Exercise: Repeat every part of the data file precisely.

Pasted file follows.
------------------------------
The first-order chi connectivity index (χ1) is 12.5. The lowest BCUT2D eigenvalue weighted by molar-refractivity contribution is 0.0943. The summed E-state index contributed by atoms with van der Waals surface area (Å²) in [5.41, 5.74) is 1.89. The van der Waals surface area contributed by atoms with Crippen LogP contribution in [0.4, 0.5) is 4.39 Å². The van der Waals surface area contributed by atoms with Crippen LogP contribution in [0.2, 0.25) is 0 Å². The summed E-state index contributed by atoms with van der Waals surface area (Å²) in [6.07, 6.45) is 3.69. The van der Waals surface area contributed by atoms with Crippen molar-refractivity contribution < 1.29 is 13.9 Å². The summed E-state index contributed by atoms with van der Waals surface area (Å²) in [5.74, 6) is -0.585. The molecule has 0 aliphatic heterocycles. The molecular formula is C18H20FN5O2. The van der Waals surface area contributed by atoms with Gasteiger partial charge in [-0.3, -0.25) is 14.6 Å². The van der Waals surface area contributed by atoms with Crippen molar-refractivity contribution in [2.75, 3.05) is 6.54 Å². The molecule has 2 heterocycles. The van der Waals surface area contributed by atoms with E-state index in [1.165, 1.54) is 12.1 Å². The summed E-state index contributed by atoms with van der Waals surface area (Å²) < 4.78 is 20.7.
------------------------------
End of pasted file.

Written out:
The first-order chi connectivity index (χ1) is 12.5. The lowest BCUT2D eigenvalue weighted by molar-refractivity contribution is 0.0943. The summed E-state index contributed by atoms with van der Waals surface area (Å²) in [5.41, 5.74) is 1.89. The van der Waals surface area contributed by atoms with Crippen LogP contribution in [0.4, 0.5) is 4.39 Å². The van der Waals surface area contributed by atoms with Crippen LogP contribution in [0.2, 0.25) is 0 Å². The summed E-state index contributed by atoms with van der Waals surface area (Å²) in [6.07, 6.45) is 3.69. The van der Waals surface area contributed by atoms with Crippen molar-refractivity contribution < 1.29 is 13.9 Å². The summed E-state index contributed by atoms with van der Waals surface area (Å²) in [5.74, 6) is -0.585. The molecule has 0 aliphatic heterocycles. The molecular formula is C18H20FN5O2. The van der Waals surface area contributed by atoms with Gasteiger partial charge in [-0.3, -0.25) is 14.6 Å². The van der Waals surface area contributed by atoms with Crippen molar-refractivity contribution in [2.75, 3.05) is 6.54 Å². The molecule has 2 heterocycles. The van der Waals surface area contributed by atoms with E-state index in [1.165, 1.54) is 12.1 Å². The summed E-state index contributed by atoms with van der Waals surface area (Å²) < 4.78 is 20.7.